Technical Science Aspects
Aquatic environments offer differences over that of land based ecosystems. The water that that makes up the aquatic enviroment is similiar to the gasous environment of terrestial ecosystems, but the molecules and materials are much more interactive than atmospheric systems. Toxic compounds and substances must be converted in ways that do not change the environment's overall balance, or homeostasis. To maintain a homoestatic, stable, healthy, aquatic ecosystem, complex interactions exist between microorganisms, water chemistry, plants, animals, and yes, light. Feeding the small animals feeds the entire ecosystem. The whole system feels the affect of uneaten food, fish excretions and even the energy the fish uses to grow. Natural processes simplify and reduce this with biological and chemical cycles. In a stable system, nitrogen cycles, life cycles, chemistry cycles etc. results in a balanced ecological system. An AquaSphere is a small aquatic environment, no different fundamentally from an ocean or stream. With a little information and care, your AquaSphere should maintain and sustain a natural environment made up of bacteria, water, living things, and air.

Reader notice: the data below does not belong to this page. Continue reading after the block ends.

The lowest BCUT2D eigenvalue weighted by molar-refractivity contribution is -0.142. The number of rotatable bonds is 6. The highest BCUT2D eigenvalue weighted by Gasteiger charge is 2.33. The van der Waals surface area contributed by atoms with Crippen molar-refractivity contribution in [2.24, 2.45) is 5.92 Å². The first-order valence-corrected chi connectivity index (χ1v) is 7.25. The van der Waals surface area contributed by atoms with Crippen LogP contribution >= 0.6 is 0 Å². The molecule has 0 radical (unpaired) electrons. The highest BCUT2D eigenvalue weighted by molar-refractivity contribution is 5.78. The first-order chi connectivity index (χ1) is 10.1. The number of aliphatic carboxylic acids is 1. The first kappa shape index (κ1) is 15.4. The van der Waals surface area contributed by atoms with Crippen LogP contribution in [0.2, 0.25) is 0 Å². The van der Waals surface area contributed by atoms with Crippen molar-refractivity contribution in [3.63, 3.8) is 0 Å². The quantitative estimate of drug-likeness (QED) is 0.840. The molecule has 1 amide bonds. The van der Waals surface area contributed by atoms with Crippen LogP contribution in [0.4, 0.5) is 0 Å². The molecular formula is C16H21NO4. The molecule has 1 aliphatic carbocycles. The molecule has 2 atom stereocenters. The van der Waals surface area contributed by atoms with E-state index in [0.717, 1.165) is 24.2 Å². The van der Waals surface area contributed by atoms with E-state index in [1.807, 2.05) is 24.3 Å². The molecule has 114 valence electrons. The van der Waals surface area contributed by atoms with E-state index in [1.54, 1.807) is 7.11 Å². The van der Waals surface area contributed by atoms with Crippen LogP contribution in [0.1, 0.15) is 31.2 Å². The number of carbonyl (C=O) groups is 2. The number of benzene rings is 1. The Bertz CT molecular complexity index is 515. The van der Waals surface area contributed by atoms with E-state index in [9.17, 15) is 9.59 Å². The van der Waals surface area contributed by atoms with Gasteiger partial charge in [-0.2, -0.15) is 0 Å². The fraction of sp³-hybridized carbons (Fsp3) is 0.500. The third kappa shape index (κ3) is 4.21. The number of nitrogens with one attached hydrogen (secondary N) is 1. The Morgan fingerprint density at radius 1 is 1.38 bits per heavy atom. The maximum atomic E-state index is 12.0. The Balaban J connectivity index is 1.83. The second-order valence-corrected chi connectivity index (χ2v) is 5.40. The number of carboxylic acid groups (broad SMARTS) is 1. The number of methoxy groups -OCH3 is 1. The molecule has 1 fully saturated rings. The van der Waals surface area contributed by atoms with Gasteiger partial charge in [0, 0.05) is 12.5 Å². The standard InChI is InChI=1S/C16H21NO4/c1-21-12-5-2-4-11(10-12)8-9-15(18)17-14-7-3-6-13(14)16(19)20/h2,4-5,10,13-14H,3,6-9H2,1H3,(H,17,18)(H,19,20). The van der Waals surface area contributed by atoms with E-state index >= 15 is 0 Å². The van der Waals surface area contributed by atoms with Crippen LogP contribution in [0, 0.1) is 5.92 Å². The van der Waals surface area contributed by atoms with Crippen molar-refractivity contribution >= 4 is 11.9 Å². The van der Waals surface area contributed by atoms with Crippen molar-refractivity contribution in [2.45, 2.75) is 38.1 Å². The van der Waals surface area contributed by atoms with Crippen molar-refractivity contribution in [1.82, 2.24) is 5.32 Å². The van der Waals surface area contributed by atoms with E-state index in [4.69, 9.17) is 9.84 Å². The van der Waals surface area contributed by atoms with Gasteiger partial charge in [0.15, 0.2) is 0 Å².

It is the educational intent of the AquaSpheres project to launch discovery, enjoyment, and to introduce a "green" process or concept in the palm of your hand; the same biological forces that occur on Earth and around all of us.
Our AquaSpheres are freshwater aquariums (i.e. the salt and mineral content of the water is low). The RO or drinking water starts out pH neutral (which means the water is neither very acidic nor alkaline). Fish, frogs, crabs and shrimp excrete waste products that contain ammonia that lowers the pH and make the water acidic, while the plants, like trees, soak up carbon dioxide that raises the pH. Over time the water becomes depleted of eco balancing minerals which is why we recommend a periodic water change.